The Canadian Alzheimers Society is calling on the next Federal Government to invest in, and support, a national strategy for Dementia and Alzheimers. According to the numbers, the ‘stats’, Canada is heading to critical mass, and as a country we cannot afford to wait for some magical pill that will slow down the progression of diseases on the dementia spectrum. The sum total effect & cost of dementia and alzheimers on a family, a community, and a country is immense. The well being of those people directly affected, and potentially an entire country is at stake. Dementia is much like looking through a frosted glass curtain. The shadows and partially constructed images make for a difficult journey through fragmented memories.
In less than 20 years, 1.4 million Canadians will be diagnosed with some form of dementia. There is no getting around it, we can’t afford to ignore the issue. It has a monstrous impact on the people who are diagnosed with dementia, and the families who care for them.
Statistics found on the Canadian Institute of Health Research website, state the number of Canadians with dementia, including Alzheimer’s disease, is rising sharply. As of 2011, there were 747,000 Canadians living with Alzheimer’s disease and other dementias and that number is expected to double to 1.4 million by 2031. Those are steep numbers.
In 2011 alone, family caregivers spent 444 million unpaid hours looking after someone with dementia. That’s the equivalent of $11 billion in lost income and 227,760 full-time jobs. By 2040, they will be devoting a staggering 1.2 billion unpaid hours per year. Stories found within these numbers are families, individuals and caregivers living with mounting pressure to care for a person diagnosed with dementia and alzheimers. While stress cannot be quantified in these statistics, it’s fair to say that adult children and caregivers, as well as the individual diagnosed with dementia, would all be on an extended rollercoaster ride of emotions. Emotional well being has its’ own costs.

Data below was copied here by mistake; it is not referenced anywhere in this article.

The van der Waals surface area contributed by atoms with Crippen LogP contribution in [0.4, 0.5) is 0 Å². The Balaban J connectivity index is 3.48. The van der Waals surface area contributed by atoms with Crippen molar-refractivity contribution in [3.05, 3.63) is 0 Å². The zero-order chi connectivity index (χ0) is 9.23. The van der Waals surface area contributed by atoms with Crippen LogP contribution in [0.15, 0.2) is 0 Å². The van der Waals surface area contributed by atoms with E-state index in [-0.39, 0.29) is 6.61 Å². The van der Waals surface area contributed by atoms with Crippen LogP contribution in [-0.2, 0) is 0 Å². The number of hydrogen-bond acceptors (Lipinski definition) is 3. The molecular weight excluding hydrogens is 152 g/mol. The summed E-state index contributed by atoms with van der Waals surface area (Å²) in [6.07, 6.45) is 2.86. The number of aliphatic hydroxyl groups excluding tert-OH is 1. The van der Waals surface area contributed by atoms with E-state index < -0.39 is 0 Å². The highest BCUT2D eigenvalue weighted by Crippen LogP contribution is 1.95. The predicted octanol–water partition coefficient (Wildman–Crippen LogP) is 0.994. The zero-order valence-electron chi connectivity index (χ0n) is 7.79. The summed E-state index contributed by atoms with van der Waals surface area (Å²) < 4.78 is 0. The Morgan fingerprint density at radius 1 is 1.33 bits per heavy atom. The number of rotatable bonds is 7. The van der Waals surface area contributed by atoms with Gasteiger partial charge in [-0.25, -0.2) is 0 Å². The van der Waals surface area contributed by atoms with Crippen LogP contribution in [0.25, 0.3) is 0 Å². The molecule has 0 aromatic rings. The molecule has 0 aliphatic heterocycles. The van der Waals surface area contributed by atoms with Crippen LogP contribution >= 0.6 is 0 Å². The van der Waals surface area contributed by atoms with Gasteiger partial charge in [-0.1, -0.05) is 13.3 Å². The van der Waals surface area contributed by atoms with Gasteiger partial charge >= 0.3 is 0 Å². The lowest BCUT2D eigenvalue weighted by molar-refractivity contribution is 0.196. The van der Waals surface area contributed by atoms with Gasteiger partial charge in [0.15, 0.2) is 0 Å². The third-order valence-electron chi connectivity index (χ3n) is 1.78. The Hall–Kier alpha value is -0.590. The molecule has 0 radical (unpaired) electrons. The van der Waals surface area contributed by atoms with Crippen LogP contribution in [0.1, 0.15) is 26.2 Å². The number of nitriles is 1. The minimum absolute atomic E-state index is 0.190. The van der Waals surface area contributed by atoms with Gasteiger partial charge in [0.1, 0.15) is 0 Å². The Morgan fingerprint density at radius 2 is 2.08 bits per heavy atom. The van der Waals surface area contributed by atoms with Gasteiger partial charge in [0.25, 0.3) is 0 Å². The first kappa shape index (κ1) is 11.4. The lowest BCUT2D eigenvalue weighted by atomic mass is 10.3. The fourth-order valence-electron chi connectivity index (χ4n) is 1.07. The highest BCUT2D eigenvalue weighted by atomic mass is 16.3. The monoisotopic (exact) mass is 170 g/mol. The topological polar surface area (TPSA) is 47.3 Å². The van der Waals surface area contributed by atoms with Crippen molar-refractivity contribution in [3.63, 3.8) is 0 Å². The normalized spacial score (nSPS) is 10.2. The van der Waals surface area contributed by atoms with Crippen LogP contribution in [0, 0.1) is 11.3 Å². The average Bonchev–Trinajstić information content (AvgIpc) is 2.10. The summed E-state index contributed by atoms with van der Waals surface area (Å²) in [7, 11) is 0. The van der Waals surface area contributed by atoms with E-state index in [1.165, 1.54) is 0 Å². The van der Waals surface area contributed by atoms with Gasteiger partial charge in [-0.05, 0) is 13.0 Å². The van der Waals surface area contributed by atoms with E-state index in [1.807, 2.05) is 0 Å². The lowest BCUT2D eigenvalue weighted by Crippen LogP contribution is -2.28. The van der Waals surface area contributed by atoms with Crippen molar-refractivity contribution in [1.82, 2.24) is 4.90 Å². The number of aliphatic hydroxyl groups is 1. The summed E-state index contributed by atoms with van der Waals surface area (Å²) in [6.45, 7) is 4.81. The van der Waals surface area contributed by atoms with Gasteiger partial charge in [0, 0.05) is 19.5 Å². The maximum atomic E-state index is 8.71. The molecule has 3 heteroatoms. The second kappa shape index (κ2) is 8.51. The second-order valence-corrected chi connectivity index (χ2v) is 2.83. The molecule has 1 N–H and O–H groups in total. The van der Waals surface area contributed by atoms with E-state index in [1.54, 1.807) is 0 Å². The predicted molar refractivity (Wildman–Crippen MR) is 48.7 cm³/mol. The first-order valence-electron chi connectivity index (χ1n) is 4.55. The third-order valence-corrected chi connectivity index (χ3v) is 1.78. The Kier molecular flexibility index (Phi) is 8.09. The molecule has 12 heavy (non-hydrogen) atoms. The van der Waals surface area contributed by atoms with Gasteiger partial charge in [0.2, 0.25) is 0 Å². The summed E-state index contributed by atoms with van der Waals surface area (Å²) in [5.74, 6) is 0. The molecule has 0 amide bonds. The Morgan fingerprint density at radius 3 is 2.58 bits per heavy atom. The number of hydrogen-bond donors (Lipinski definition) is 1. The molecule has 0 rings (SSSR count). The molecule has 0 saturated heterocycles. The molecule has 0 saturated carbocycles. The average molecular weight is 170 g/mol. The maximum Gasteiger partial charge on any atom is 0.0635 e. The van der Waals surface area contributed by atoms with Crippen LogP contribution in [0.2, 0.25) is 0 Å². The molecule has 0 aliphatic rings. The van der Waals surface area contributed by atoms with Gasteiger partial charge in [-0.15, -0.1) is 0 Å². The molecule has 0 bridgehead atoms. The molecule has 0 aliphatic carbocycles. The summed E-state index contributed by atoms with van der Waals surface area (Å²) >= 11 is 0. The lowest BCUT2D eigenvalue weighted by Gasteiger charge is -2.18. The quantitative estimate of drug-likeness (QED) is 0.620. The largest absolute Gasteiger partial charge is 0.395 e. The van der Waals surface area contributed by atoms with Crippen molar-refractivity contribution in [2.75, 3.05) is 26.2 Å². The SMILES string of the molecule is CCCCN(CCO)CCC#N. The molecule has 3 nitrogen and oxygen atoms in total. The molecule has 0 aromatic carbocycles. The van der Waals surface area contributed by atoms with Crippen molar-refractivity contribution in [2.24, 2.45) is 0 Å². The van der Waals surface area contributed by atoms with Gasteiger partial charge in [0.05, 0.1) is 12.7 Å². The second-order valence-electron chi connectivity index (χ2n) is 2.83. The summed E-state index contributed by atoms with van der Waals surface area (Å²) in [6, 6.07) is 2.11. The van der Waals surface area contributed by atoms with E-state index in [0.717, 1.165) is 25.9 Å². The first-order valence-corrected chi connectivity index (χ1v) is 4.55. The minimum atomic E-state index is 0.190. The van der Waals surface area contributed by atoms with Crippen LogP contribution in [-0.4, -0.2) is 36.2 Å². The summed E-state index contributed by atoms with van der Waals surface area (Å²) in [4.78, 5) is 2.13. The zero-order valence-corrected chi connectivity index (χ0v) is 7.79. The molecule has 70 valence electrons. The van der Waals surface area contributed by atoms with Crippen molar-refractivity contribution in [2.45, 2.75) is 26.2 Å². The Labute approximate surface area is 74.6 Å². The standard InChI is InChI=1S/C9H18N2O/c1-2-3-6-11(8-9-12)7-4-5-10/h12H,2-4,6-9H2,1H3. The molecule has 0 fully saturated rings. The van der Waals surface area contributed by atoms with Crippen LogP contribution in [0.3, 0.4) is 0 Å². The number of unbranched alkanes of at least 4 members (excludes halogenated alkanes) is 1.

In a recent article on Huffington Post Canada by Mimi Lowi-Young, CEO of the Alzheimer Society of Canada, Lowi-Young stated “The need for a sustained commitment to a national dementia strategy has never been more urgent. It must become a public policy priority. Without swift action, dementia will continue to be the biggest social and economic crisis for our country, its communities and families.”
Locally, Federal Candidates and the party platforms they represent heading to Election 2015 are varied in the approach they would take to the Canadian Alzheimers Society’s call for a National Strategy/Policy on Dementia and Alzheimers.
“The health and well-being of Canadians is a top priority for the Conservative Party and for me here in Sault Ste. Marie. said Bryan Hayes, Conservative candidate.
“In regard to Alzheimer’s and Dementia Research, our Government supported health research primarily through the Canadian Institutes of Health Research (CIHR). This includes significant funding to support priority research areas in Alzheimer’s and related dementias in the amount of $37.8 million annually.” Hayes continued.
“Further, the Conservative Party will invest $15 million to expand patient oriented research and create the Canadian Consortium on Neuro-degeneration in aging to work towards finding a cure for Dementia by 2025.” concluded Hayes. “The Conservative Party recognizes the challenges facing individuals with disabilities and their families and the contributions that persons with disabilities can and do make to the economy. We remain committed to growing the Canada Health Transfer on a sustainable and predictable path and to providing support to Canadians of all abilities.”
Meanwhile Terry Sheehan Liberal candidate when asked about where the federal Liberal Party stands said “The Liberal Party of Canada has long-called for federal leadership to establish a pan-Canadian Dementia Strategy to address the need for a national plan for Alzheimer’s disease and other forms of dementia. A Liberal government will provide leadership for real action on a pan-Canadian dementia strategy. We will repair the federal government’s relationship with the provinces and ensure federal collaboration with provincial and territorial partners to tackle critical needs such as dementia.” Sheehan added, “Alzheimer’s disease and other forms of dementia put enormous emotional stress on families in Sault Ste. Marie, and across Canada. By investing in research and prevention, we can delay onset for as long as possible so Canadians can live their lives to the fullest”, said Sheehan.